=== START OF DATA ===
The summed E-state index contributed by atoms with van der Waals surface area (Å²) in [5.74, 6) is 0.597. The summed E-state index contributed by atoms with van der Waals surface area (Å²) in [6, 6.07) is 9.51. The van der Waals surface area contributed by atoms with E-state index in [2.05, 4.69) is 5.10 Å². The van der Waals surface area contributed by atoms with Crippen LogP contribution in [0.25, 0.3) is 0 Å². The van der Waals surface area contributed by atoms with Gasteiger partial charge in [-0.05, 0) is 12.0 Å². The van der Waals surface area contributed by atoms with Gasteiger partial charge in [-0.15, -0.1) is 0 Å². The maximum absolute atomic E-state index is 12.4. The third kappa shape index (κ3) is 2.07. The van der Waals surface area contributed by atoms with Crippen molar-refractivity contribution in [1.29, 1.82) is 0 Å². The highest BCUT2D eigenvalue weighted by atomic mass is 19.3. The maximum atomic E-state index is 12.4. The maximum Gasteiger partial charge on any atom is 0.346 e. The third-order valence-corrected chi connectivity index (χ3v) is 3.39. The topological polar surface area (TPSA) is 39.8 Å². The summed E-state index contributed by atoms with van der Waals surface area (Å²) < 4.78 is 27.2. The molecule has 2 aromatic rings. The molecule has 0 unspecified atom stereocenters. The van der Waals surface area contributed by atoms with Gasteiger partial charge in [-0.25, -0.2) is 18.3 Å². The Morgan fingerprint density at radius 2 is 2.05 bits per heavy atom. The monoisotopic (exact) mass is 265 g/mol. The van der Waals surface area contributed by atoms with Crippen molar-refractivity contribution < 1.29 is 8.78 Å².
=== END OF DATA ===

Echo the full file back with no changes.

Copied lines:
The summed E-state index contributed by atoms with van der Waals surface area (Å²) in [5.74, 6) is 0.597. The summed E-state index contributed by atoms with van der Waals surface area (Å²) in [6, 6.07) is 9.51. The van der Waals surface area contributed by atoms with E-state index in [2.05, 4.69) is 5.10 Å². The van der Waals surface area contributed by atoms with Crippen LogP contribution in [0.25, 0.3) is 0 Å². The van der Waals surface area contributed by atoms with Gasteiger partial charge in [-0.05, 0) is 12.0 Å². The van der Waals surface area contributed by atoms with Gasteiger partial charge in [-0.15, -0.1) is 0 Å². The maximum absolute atomic E-state index is 12.4. The third kappa shape index (κ3) is 2.07. The van der Waals surface area contributed by atoms with Crippen molar-refractivity contribution in [1.29, 1.82) is 0 Å². The highest BCUT2D eigenvalue weighted by atomic mass is 19.3. The maximum atomic E-state index is 12.4. The maximum Gasteiger partial charge on any atom is 0.346 e. The third-order valence-corrected chi connectivity index (χ3v) is 3.39. The topological polar surface area (TPSA) is 39.8 Å². The summed E-state index contributed by atoms with van der Waals surface area (Å²) < 4.78 is 27.2. The molecule has 2 aromatic rings. The molecule has 0 unspecified atom stereocenters. The van der Waals surface area contributed by atoms with Gasteiger partial charge in [-0.25, -0.2) is 18.3 Å². The Morgan fingerprint density at radius 2 is 2.05 bits per heavy atom. The monoisotopic (exact) mass is 265 g/mol. The van der Waals surface area contributed by atoms with Crippen molar-refractivity contribution < 1.29 is 8.78 Å².